Apoorva Tank who is also the producer of the movie, says that a primary research was conducted by showing people the movie before it was officially shown. "And we received a positive response from the audience as well. The biggest reason being that people could connect with the characters very well. It reflected in the reactions we got."

Incidentally Madholal… has been shortlisted in the competition category at Sao Paulo and Cairo film festivals, Third Eye Asian film festival, Kolkata film festival and Hidden Gems festival (Canada).

One of the other films screened at the Osian's festival was the Raj Kumar Gupta-directed Aamir, starring Rajeev Khandelwal. It was also a similar attempt at creating realism in the movie. Released nearly an year ago, Aamir, drew a warm response from audiences. The plot surrounds an educated Muslim doctor returning after his three-year stint in UK. He is made a victim by a fanatic of his own community who tries to convert him into a jehadi, and almost ends up blasting a bus - after his family is held hostage by the fanatic himself.

About the making of the film? "The movie was extremely intense and I got worked up halfway during the shoot. I threw a lot of tantrums saying I couldn’t get up early in the morning and sleep late at night. The more I complained, Raj said that this is what he wanted – make me look really tired and tense. In the last part of the movie where my character breaks down and cries, I am really crying too. For instance, there is another scene where I vomit in one of the areas close to Bhindi bazaar – even that was real. The stench was so much that it made me vomit," says actor Rajeev Khandelwal.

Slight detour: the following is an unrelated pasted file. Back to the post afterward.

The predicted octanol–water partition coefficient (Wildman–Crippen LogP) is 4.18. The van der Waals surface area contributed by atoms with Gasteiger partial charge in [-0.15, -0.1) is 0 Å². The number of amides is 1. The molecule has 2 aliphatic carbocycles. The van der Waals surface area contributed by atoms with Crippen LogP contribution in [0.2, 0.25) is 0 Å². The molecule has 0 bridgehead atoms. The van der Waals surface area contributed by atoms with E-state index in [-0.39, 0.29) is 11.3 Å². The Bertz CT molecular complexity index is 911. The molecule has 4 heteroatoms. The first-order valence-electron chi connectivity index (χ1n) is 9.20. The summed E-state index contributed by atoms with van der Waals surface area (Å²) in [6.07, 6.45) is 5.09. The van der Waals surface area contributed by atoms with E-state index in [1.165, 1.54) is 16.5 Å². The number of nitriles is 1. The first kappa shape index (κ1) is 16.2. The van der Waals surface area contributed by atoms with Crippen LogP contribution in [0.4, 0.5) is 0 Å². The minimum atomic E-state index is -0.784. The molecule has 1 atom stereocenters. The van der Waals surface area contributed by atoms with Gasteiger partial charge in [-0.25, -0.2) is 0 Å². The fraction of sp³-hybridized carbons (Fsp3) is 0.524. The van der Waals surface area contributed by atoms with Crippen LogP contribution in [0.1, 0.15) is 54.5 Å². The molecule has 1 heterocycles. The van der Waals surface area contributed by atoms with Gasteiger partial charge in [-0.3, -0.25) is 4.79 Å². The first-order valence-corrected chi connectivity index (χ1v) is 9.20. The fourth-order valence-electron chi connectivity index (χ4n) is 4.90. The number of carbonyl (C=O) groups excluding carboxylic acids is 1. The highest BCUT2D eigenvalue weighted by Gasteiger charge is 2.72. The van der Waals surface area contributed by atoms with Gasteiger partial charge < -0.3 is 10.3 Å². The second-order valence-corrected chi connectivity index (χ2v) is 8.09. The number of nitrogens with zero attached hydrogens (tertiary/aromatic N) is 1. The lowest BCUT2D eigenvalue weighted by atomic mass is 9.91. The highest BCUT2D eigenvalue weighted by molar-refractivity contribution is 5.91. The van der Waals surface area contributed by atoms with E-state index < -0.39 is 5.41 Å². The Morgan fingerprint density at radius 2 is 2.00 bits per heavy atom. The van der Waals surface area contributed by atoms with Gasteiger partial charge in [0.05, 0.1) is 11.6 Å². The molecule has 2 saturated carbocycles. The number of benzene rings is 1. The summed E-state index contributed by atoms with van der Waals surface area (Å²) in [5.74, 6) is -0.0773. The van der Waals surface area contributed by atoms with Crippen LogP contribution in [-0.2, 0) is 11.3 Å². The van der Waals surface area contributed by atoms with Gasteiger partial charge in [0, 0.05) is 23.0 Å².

In this movie, Rajeev adds that there were no retakes of any sort as it was shot in a highly populated area of Mumbai.

The only point to ponder is that most of such films do not go beyond film festivals and do not reach out to the larger masses. Acclaimed director MS Sathyu made the movie Ijjodu (Incompatible) after nearly 12 years and his movie was screened at the Osian's film festival. His own movie, based on the life of a Devadasi, faced a lot of obstacles before its release. It took him a long time to find someone to finance the film. Ask him why movies with social themes shot in real locales are fewer. "Mostly the biggest reason is lack of financiers as commercially they do not sell. That is why only a niche audience gets to watch such movies," he quips.

Yet another fine example of undeterred enthusiasm to portray a social theme was by the cast and crew of The Supermen of Malegaon. This movie that ran to packed houses, like Madholal..., was also screened at the film festival. The biggest USP of the movie is that its director Faiza Khan recovered the cost of making this film solely by selling its DVDs all over Maharashtra.

These movies may not be commercially viable, but they do end up driving an ironical point home – social issues do exist, they do not vanish. Reality bites when one sees audience take to such films too just like any other Bollywood blockbuster!